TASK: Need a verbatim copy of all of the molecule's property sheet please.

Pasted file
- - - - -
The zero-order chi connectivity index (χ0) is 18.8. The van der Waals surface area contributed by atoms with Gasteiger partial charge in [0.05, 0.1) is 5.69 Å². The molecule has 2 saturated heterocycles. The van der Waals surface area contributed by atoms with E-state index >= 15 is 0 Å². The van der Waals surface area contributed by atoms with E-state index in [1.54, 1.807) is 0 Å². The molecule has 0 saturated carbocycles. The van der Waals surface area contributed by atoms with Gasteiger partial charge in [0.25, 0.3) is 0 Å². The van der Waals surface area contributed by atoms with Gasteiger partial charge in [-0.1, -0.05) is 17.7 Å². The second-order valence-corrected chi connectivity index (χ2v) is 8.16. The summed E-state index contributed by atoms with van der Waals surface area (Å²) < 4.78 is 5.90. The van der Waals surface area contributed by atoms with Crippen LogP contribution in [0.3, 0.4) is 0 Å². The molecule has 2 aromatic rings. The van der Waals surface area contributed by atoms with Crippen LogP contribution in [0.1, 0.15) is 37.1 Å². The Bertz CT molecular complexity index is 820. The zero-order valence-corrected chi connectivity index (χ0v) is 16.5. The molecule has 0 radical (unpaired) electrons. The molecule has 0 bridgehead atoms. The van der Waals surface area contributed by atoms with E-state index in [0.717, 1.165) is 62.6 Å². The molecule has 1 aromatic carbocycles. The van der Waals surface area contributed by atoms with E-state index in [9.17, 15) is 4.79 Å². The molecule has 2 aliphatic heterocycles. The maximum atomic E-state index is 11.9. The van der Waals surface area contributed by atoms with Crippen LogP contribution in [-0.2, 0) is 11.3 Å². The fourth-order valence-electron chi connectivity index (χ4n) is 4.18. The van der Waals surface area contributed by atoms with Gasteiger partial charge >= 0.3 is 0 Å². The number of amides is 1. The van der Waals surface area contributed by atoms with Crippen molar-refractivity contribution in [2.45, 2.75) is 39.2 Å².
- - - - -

The zero-order chi connectivity index (χ0) is 18.8. The van der Waals surface area contributed by atoms with Gasteiger partial charge in [0.05, 0.1) is 5.69 Å². The molecule has 2 saturated heterocycles. The van der Waals surface area contributed by atoms with E-state index >= 15 is 0 Å². The van der Waals surface area contributed by atoms with E-state index in [1.54, 1.807) is 0 Å². The molecule has 0 saturated carbocycles. The van der Waals surface area contributed by atoms with Gasteiger partial charge in [0.25, 0.3) is 0 Å². The van der Waals surface area contributed by atoms with Gasteiger partial charge in [-0.1, -0.05) is 17.7 Å². The second-order valence-corrected chi connectivity index (χ2v) is 8.16. The summed E-state index contributed by atoms with van der Waals surface area (Å²) < 4.78 is 5.90. The van der Waals surface area contributed by atoms with Crippen LogP contribution in [0.3, 0.4) is 0 Å². The molecule has 2 aromatic rings. The van der Waals surface area contributed by atoms with Crippen LogP contribution in [0.1, 0.15) is 37.1 Å². The Bertz CT molecular complexity index is 820. The zero-order valence-corrected chi connectivity index (χ0v) is 16.5. The molecule has 0 radical (unpaired) electrons. The molecule has 0 bridgehead atoms. The van der Waals surface area contributed by atoms with E-state index in [0.717, 1.165) is 62.6 Å². The molecule has 1 aromatic carbocycles. The van der Waals surface area contributed by atoms with E-state index in [9.17, 15) is 4.79 Å². The molecule has 2 aliphatic heterocycles. The maximum atomic E-state index is 11.9. The van der Waals surface area contributed by atoms with Crippen LogP contribution in [-0.2, 0) is 11.3 Å². The fourth-order valence-electron chi connectivity index (χ4n) is 4.18. The van der Waals surface area contributed by atoms with Gasteiger partial charge >= 0.3 is 0 Å². The number of amides is 1. The van der Waals surface area contributed by atoms with Crippen molar-refractivity contribution in [2.45, 2.75) is 39.2 Å².